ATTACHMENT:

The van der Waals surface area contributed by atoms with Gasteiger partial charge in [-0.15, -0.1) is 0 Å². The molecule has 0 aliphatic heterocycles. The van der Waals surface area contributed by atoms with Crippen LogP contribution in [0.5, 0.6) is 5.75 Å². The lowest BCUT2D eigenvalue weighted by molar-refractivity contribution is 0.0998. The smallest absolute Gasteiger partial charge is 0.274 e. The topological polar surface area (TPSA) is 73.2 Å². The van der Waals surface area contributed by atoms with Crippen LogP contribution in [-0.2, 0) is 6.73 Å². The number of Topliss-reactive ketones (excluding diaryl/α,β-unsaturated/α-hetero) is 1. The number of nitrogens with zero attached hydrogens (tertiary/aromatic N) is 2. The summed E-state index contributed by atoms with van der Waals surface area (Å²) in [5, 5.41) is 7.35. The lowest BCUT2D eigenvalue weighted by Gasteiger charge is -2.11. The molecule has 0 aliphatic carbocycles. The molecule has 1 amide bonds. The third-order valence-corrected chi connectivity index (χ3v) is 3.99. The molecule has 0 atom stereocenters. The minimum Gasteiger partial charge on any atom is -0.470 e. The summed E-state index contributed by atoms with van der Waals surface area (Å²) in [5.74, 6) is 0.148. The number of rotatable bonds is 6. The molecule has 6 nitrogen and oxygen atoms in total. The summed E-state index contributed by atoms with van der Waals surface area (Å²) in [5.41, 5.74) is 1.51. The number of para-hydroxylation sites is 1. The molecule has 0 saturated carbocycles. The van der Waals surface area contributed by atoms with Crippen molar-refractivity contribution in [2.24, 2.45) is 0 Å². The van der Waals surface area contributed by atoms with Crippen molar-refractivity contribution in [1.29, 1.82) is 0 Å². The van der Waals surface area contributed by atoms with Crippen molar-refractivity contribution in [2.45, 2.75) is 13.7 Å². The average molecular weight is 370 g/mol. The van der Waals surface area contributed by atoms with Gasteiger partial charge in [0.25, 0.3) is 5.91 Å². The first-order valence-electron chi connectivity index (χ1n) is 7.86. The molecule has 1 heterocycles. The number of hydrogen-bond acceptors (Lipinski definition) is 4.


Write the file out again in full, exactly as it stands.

The van der Waals surface area contributed by atoms with Gasteiger partial charge in [-0.15, -0.1) is 0 Å². The molecule has 0 aliphatic heterocycles. The van der Waals surface area contributed by atoms with Crippen LogP contribution in [0.5, 0.6) is 5.75 Å². The lowest BCUT2D eigenvalue weighted by molar-refractivity contribution is 0.0998. The smallest absolute Gasteiger partial charge is 0.274 e. The topological polar surface area (TPSA) is 73.2 Å². The van der Waals surface area contributed by atoms with Crippen LogP contribution in [-0.2, 0) is 6.73 Å². The number of Topliss-reactive ketones (excluding diaryl/α,β-unsaturated/α-hetero) is 1. The number of nitrogens with zero attached hydrogens (tertiary/aromatic N) is 2. The summed E-state index contributed by atoms with van der Waals surface area (Å²) in [5, 5.41) is 7.35. The lowest BCUT2D eigenvalue weighted by Gasteiger charge is -2.11. The molecule has 0 aliphatic carbocycles. The molecule has 1 amide bonds. The third-order valence-corrected chi connectivity index (χ3v) is 3.99. The molecule has 0 atom stereocenters. The minimum Gasteiger partial charge on any atom is -0.470 e. The summed E-state index contributed by atoms with van der Waals surface area (Å²) in [5.74, 6) is 0.148. The number of rotatable bonds is 6. The molecule has 6 nitrogen and oxygen atoms in total. The summed E-state index contributed by atoms with van der Waals surface area (Å²) in [5.41, 5.74) is 1.51. The number of para-hydroxylation sites is 1. The molecule has 0 saturated carbocycles. The van der Waals surface area contributed by atoms with Crippen molar-refractivity contribution in [2.24, 2.45) is 0 Å². The van der Waals surface area contributed by atoms with Crippen molar-refractivity contribution in [1.29, 1.82) is 0 Å². The van der Waals surface area contributed by atoms with Crippen molar-refractivity contribution in [2.45, 2.75) is 13.7 Å². The average molecular weight is 370 g/mol. The van der Waals surface area contributed by atoms with Gasteiger partial charge in [0.25, 0.3) is 5.91 Å². The first-order valence-electron chi connectivity index (χ1n) is 7.86. The molecule has 1 heterocycles. The number of hydrogen-bond acceptors (Lipinski definition) is 4.